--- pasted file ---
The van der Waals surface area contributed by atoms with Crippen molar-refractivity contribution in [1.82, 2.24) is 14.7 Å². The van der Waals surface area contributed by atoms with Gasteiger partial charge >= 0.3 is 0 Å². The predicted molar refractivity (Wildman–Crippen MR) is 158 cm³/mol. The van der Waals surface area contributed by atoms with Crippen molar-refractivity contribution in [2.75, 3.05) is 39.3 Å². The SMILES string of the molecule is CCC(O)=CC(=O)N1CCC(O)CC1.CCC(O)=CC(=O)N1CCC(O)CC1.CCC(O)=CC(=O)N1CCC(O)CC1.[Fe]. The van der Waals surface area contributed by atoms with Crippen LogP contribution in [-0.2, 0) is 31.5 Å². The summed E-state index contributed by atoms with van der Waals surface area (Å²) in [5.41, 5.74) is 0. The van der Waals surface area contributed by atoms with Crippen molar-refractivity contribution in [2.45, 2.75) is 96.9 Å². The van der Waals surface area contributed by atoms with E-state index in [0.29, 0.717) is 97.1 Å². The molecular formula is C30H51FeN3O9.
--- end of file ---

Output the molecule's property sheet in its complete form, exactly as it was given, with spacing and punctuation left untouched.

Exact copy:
The van der Waals surface area contributed by atoms with Crippen molar-refractivity contribution in [1.82, 2.24) is 14.7 Å². The van der Waals surface area contributed by atoms with Gasteiger partial charge >= 0.3 is 0 Å². The predicted molar refractivity (Wildman–Crippen MR) is 158 cm³/mol. The van der Waals surface area contributed by atoms with Crippen molar-refractivity contribution in [2.75, 3.05) is 39.3 Å². The SMILES string of the molecule is CCC(O)=CC(=O)N1CCC(O)CC1.CCC(O)=CC(=O)N1CCC(O)CC1.CCC(O)=CC(=O)N1CCC(O)CC1.[Fe]. The van der Waals surface area contributed by atoms with Crippen LogP contribution in [-0.2, 0) is 31.5 Å². The summed E-state index contributed by atoms with van der Waals surface area (Å²) in [5.41, 5.74) is 0. The van der Waals surface area contributed by atoms with Crippen molar-refractivity contribution in [2.45, 2.75) is 96.9 Å². The van der Waals surface area contributed by atoms with E-state index in [0.29, 0.717) is 97.1 Å². The molecular formula is C30H51FeN3O9.